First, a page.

American Orchestral Works (CD review)

Carlos Kalmar, Grant Park Orchestra. Cedille 90000 090.

This album of contemporary American orchestral works includes five relatively short pieces that Cedille advertise as making their recording premieres. I must admit I didn’t care overmuch for all of them, which may explain why nobody has ever recorded them before, but I must also admit that there are parts of some of them that are distinctly worth pursuing.

Things begin with a kaleidoscope affair by composer Barbara Kolb; it’s a ten-minute morsel called All in Good Time (1994). Kolb says it represents a rhythmic development of time, and it does indeed stop and start quite a lot on its way to its end. Fortunately, there are a few cute surprises along the way, and it makes for some fascinating listening, especially since Maestro Clarlos Kalmar and the Grant Park Orchestra seem to find much joy in it.

Following this piece, however, we find two rather gloomy works, Aaron Jay Kernis’s Sarabanda in Memoriam (1997) and Michael Hersch’s Ashes of Memory (1999). Call me a barbarian (“You’re a bararian”), but I found little solace, comfort, joy, or life in them; maybe, given their titles, the listener isn’t meant to. I know the usual retort to such a criticism is to say that I simply didn’t understand the music. Fair enough; I’ll accept that. I didn’t understand it, and I didn’t much like it, either.

John Corigliano’s Midsummer Fanfare (2004) I did like, though, quite a lot. It’s an energetic affair once it gets underway, and under Maestro Kalmar it’s most festive and confident. The final piece on the program is the longest at twenty-two minutes and perhaps the most conventional, John Harbison’s four-movement Partita for Orchestra (2000). A booklet note explains that the word “partita” has come to mean different things through the centuries, but that Harbison uses it in several ways: as a game, a playing with the music, and as a dance suite. The piece alternates between sweet, lyrical passages, playful ones, and moody ones, ending on a fairly spirited note. It’s fun, and, as I say, I enjoyed it.

I have come to expect good things from Cedille Records and anything engineered or co-engineered by Bill Maylone, and he did not disappointed me. The audio is exemplary. The orchestral sound is vivid, clear, vibrant, and open, with plenty of dynamic range and impact. In fact, the sound is so good it made even the downbeat Kernis and Hersch pieces more pleasurable to listen to.

To hear a brief excerpt from this album, click here:



JJP

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John J. Puccio

John J. Puccio

About the Author

Understand, I'm just an everyday guy reacting to something I love. And I've been doing it for a very long time, my appreciation for classical music starting with the musical excerpts on The Big John and Sparkie radio show in the early Fifties and the purchase of my first recording, The 101 Strings Play the Classics, around 1956. In the late Sixties I began teaching high school English and Film Studies as well as becoming interested in hi-fi, my audio ambitions graduating me from a pair of AR-3 speakers to the Fulton J's recommended by The Stereophile's J. Gordon Holt. In the early Seventies, I began writing for a number of audio magazines, including Audio Excellence, Audio Forum, The Boston Audio Society Speaker, The American Record Guide, and from 1976 until 2008, The $ensible Sound, for which I served as Classical Music Editor.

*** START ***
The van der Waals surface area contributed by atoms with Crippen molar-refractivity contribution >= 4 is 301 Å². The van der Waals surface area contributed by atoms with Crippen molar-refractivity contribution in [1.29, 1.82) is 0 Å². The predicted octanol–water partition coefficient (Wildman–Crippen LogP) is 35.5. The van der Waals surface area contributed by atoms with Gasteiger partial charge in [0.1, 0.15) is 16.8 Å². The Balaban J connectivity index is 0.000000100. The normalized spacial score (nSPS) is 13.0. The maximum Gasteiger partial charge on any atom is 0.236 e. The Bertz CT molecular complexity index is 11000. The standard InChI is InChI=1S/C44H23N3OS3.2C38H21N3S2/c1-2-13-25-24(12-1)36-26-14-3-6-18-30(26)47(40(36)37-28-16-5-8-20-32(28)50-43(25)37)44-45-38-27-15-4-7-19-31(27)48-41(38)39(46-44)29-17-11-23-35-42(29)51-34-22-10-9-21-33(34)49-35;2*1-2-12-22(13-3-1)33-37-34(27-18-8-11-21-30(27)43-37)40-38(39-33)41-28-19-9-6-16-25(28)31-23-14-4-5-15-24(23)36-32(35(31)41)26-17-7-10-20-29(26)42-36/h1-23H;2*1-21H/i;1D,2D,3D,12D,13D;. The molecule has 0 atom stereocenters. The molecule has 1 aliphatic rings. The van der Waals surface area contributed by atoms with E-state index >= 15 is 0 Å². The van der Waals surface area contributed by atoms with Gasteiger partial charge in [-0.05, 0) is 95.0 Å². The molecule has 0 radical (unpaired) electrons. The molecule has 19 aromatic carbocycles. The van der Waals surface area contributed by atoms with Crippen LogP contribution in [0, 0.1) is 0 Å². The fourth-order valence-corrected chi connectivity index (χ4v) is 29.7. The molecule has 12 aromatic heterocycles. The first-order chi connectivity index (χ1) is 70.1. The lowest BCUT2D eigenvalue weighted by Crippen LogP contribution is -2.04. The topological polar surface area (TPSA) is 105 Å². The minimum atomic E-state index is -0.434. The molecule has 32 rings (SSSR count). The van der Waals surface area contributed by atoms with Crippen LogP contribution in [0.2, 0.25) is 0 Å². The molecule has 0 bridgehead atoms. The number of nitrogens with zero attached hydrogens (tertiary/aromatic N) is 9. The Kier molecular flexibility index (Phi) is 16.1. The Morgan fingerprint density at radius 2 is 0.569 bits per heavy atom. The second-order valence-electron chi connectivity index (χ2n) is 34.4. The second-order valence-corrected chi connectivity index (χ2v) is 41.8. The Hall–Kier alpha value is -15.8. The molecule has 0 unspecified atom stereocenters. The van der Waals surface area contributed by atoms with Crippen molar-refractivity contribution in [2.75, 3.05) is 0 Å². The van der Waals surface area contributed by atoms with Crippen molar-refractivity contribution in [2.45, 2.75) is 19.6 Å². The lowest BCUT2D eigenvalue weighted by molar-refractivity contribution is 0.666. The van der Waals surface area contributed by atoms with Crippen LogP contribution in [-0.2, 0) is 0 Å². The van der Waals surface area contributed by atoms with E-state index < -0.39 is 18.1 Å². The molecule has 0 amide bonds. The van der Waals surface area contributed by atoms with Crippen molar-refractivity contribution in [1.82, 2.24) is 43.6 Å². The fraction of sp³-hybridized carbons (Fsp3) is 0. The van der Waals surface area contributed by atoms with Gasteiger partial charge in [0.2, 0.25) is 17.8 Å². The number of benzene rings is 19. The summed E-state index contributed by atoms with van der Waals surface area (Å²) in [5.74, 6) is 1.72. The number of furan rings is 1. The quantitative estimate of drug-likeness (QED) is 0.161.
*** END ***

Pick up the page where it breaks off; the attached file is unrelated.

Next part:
Today, I'm retired from teaching and use a pair of bi-amped VMPS RM40s loudspeakers for my listening. In addition to writing the Classical Candor blog, I served as the Movie Review Editor for the Web site Movie Metropolis (formerly DVDTown) from 1997-2013. Music and movies. Life couldn't be better.

Mission Statement

It is the goal of Classical Candor to promote the enjoyment of classical music. Other forms of music come and go--minuets, waltzes, ragtime, blues, jazz, bebop, country-western, rock-'n'-roll, heavy metal, rap, and the rest--but classical music has been around for hundreds of years and will continue to be around for hundreds more. It's no accident that every major city in the world has one or more symphony orchestras.

When I was young, I heard it said that only intellectuals could appreciate classical music, that it required dedicated concentration to appreciate. Nonsense. I'm no intellectual, and I've always loved classical music. Anyone who's ever seen and enjoyed Disney's Fantasia or a Looney Tunes cartoon playing Rossini's William Tell Overture or Liszt's Hungarian Rhapsody No. 2 can attest to the power and joy of classical music, and that's just about everybody.

So, if Classical Candor can expand one's awareness of classical music and bring more joy to one's life, more power to it. It's done its job.

Contact Information

Readers with polite, courteous, helpful letters may send them to pucciojj@gmail.com.

Readers with impolite, discourteous, bitchy, whining, complaining, nasty, mean-spirited, unhelpful letters may send them to pucciojj@recycle.bin.

"Their Master's Voice" by Michael Sowa

"Their Master's Voice" by Michael Sowa